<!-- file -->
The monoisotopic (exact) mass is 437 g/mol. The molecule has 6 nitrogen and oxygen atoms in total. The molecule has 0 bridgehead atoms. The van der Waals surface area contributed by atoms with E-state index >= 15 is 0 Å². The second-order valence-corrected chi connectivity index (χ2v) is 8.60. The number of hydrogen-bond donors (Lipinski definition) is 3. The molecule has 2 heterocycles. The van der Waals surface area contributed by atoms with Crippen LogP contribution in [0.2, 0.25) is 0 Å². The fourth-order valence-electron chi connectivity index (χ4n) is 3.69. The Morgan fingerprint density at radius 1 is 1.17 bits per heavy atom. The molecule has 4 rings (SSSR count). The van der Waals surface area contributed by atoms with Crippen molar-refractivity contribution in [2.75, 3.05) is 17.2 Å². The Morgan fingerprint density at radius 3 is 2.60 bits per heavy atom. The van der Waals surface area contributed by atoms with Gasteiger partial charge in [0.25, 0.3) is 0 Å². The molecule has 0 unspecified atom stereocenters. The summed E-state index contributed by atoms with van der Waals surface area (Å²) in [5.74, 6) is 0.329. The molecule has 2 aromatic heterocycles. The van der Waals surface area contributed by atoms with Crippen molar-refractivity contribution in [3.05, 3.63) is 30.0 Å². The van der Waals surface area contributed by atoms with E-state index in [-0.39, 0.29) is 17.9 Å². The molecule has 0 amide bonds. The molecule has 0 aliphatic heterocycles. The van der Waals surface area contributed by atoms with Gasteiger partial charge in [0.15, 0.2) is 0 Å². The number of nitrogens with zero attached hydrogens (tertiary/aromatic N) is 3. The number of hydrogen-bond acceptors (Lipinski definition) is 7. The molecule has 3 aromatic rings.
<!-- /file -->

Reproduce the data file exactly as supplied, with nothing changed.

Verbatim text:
The monoisotopic (exact) mass is 437 g/mol. The molecule has 6 nitrogen and oxygen atoms in total. The molecule has 0 bridgehead atoms. The van der Waals surface area contributed by atoms with E-state index >= 15 is 0 Å². The second-order valence-corrected chi connectivity index (χ2v) is 8.60. The number of hydrogen-bond donors (Lipinski definition) is 3. The molecule has 2 heterocycles. The van der Waals surface area contributed by atoms with Crippen LogP contribution in [0.2, 0.25) is 0 Å². The fourth-order valence-electron chi connectivity index (χ4n) is 3.69. The Morgan fingerprint density at radius 1 is 1.17 bits per heavy atom. The molecule has 4 rings (SSSR count). The van der Waals surface area contributed by atoms with Crippen molar-refractivity contribution in [2.75, 3.05) is 17.2 Å². The Morgan fingerprint density at radius 3 is 2.60 bits per heavy atom. The van der Waals surface area contributed by atoms with Gasteiger partial charge in [0.25, 0.3) is 0 Å². The molecule has 0 unspecified atom stereocenters. The summed E-state index contributed by atoms with van der Waals surface area (Å²) in [5.74, 6) is 0.329. The molecule has 2 aromatic heterocycles. The van der Waals surface area contributed by atoms with Crippen molar-refractivity contribution in [3.05, 3.63) is 30.0 Å². The van der Waals surface area contributed by atoms with E-state index in [-0.39, 0.29) is 17.9 Å². The molecule has 0 amide bonds. The molecule has 0 aliphatic heterocycles. The van der Waals surface area contributed by atoms with Gasteiger partial charge in [0.15, 0.2) is 0 Å². The number of nitrogens with zero attached hydrogens (tertiary/aromatic N) is 3. The number of hydrogen-bond acceptors (Lipinski definition) is 7. The molecule has 3 aromatic rings.